It’s worth noting that what we see depends to a large extent on what we expect to see. You may have pulled out and missed seeing a bicycle or motorbike coming from the direction in which you have just looked. Mistakes of this kind are common because you’re generally looking for cars or lorries, not other road users. We find it easier to detect objects that we expect to see, and react more quickly to them, often failing to see objects that we don’t expect. For this reason it’s important to give as much attention to observation and anticipation on routes you use every day as on journeys you’re making for the first time.

Perfect your position

The next time you’re behind the wheel, think again about your positioning on the road. Can you maximise your forward view by putting your vehicle in a slightly different position on the carriageway? This should not be an abrupt repositioning, but a smooth change in your line to enable you to see ahead that little bit better.

Better with a torch

An unexpected stop on a cold, dark winter’s night is infinitely worse without a torch. Things like your car’s bonnet catch and filler caps suddenly become incredibly difficult to find in the dark, no matter how well you know your car. Worse still, if your battery dies, you’ll be sat in a dark car on a dark night: not an easy-to-find place to be. Be safe and keep a torch in your glovebox, just in case.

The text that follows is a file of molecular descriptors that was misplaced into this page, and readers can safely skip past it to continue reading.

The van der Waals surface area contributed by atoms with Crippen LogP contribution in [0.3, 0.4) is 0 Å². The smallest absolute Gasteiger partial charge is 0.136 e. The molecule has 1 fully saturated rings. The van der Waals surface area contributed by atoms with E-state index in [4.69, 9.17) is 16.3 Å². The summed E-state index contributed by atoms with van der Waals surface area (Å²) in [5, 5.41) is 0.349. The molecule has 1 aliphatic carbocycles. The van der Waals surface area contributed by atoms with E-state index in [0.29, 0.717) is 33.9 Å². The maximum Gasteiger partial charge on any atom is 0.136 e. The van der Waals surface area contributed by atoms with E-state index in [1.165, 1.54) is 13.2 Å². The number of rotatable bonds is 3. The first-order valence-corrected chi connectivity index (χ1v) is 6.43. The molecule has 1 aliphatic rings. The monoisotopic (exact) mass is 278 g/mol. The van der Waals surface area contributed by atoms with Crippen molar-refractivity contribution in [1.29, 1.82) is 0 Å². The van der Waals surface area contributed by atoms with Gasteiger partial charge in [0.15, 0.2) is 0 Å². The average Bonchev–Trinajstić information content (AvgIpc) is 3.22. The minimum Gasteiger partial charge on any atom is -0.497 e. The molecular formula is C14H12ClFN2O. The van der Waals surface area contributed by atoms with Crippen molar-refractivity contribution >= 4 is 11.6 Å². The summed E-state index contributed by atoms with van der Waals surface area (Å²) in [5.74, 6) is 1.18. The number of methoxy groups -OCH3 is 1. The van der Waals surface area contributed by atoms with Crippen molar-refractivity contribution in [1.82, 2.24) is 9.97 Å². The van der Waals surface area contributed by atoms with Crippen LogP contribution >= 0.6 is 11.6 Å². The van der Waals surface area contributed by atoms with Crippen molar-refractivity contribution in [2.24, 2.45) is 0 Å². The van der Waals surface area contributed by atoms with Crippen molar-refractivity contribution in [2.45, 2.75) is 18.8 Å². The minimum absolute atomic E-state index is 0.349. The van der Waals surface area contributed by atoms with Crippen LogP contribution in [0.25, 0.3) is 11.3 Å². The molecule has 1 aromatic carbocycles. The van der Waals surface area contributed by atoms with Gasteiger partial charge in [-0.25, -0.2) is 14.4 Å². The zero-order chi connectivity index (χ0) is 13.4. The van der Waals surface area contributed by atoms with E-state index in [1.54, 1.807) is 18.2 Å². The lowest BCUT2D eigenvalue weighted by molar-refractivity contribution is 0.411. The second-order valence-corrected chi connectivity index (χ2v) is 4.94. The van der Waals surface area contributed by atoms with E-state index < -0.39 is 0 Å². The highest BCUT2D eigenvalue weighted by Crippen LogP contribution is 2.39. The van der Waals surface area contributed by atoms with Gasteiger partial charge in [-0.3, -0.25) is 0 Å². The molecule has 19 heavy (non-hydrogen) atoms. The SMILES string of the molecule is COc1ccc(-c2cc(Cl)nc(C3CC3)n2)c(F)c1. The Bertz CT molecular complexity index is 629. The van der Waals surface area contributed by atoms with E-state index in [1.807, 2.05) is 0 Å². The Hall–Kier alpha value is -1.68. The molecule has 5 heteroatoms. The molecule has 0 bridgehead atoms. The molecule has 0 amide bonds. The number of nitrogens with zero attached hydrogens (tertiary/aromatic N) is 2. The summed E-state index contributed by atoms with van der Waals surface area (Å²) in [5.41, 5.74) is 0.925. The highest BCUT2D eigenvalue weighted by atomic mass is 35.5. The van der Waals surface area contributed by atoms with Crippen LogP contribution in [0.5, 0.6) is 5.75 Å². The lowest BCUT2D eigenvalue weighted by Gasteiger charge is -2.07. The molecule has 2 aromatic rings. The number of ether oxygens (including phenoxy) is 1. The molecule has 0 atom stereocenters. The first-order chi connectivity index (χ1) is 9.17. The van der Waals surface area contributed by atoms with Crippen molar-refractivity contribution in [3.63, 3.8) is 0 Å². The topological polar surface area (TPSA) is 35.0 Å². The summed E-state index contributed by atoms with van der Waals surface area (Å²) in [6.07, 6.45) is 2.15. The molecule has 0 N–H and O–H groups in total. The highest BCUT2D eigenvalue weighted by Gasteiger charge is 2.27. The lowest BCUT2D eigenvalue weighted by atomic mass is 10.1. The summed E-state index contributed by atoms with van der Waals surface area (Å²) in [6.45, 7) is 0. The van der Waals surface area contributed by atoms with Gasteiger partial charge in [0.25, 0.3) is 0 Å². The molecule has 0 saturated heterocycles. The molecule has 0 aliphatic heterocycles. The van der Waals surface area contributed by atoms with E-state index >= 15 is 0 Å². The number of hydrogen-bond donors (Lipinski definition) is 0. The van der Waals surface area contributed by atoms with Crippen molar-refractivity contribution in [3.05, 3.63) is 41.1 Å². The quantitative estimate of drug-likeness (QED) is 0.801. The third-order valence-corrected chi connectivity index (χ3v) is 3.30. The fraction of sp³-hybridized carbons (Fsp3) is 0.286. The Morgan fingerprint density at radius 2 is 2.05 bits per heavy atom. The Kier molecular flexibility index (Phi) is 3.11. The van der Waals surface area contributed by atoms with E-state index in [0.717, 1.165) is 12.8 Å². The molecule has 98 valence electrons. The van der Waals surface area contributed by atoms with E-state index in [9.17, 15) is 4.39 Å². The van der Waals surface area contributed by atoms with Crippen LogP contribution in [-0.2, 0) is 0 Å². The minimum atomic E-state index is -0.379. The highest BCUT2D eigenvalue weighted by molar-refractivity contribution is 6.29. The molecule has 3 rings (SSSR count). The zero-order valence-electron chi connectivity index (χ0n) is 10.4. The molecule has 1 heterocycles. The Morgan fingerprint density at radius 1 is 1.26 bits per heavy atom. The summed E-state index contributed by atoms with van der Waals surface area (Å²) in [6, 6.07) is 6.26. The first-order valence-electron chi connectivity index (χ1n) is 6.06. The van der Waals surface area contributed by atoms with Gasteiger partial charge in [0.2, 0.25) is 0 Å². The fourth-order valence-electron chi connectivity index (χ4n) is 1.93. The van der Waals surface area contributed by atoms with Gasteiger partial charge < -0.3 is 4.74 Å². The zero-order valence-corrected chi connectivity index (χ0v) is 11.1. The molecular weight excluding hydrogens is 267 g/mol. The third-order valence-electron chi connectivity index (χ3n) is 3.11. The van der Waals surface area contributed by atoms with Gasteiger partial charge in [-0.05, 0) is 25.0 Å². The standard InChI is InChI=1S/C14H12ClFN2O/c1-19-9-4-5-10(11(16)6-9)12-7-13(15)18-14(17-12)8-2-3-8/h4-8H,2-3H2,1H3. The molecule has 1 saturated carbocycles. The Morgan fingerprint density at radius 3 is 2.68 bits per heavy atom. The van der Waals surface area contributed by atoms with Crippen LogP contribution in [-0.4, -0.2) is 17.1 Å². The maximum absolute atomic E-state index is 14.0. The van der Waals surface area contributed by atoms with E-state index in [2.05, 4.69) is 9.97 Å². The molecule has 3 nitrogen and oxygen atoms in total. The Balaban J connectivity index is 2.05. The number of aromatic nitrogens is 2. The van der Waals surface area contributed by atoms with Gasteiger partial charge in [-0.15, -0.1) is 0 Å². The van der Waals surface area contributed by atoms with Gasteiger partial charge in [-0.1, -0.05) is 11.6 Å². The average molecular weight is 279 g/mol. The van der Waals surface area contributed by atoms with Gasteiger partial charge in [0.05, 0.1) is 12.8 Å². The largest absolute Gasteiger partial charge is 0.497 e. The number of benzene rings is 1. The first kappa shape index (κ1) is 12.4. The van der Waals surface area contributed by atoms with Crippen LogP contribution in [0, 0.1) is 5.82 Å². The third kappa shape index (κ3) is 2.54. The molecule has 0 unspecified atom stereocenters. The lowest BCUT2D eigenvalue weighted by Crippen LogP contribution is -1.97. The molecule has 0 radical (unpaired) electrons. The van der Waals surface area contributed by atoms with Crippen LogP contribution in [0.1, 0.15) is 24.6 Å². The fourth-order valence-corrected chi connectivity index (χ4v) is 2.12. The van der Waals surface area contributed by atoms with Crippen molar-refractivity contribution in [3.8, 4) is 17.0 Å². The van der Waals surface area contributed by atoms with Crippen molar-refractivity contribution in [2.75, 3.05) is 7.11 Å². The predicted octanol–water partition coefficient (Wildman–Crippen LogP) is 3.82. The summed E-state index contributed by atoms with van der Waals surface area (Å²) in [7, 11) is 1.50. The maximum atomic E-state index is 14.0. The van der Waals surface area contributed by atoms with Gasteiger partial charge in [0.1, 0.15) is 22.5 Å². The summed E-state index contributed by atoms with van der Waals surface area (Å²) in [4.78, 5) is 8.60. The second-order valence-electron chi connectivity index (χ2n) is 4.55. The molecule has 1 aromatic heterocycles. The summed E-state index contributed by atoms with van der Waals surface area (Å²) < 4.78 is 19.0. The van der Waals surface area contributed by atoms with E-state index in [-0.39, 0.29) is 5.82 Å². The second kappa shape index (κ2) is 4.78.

Follow the line

The white lines along the centre of roads provide you with important information. On a single carriageway road, a ‘broken’ centre line indicates the opposing traffic lanes, simply showing you where the middle is. If the white line lengthens, it becomes a ‘hazard’ line, indicating you are approaching a bend, junction or something else you need to be wary of. If there’s no centre line, it’s usually because the road narrows to a point where two vehicles may have difficulty passing.

Don’t be distracted

When you’re driving, any additional activity will put added pressure on you. As a result you may become less observant and less likely to anticipate hazards as you pay attention to a second activity. The main culprits are: texting, using a mobile, eating and drinking, talking to passengers, grooming, reading including maps, using a navigation system, adjusting a radio, CD or MP3 player. Texting is particularly disturbing because messaging requires visual, manual and cognitive attention. Sending or receiving a text takes your eyes from the road for an average of five seconds. At 50 mph that’s driving length of a football pitch. Remember, the journey is why you are in the car.

When to indicate

If you are planning to leave a motorway or dual carriageway look out for the display markers in the form of three dashes (300 yards) two dashes (200 yards and one dash (100 yards) from the exit junction. Remember, you must indicate at the 300-yard marker.

Alternatively, if you are planning to merge into a motorway or dual carriageway, you should indicate to the right approximately half way down the slip road as you build up speed and once merged with traffic on the carriageway, cancel your signal.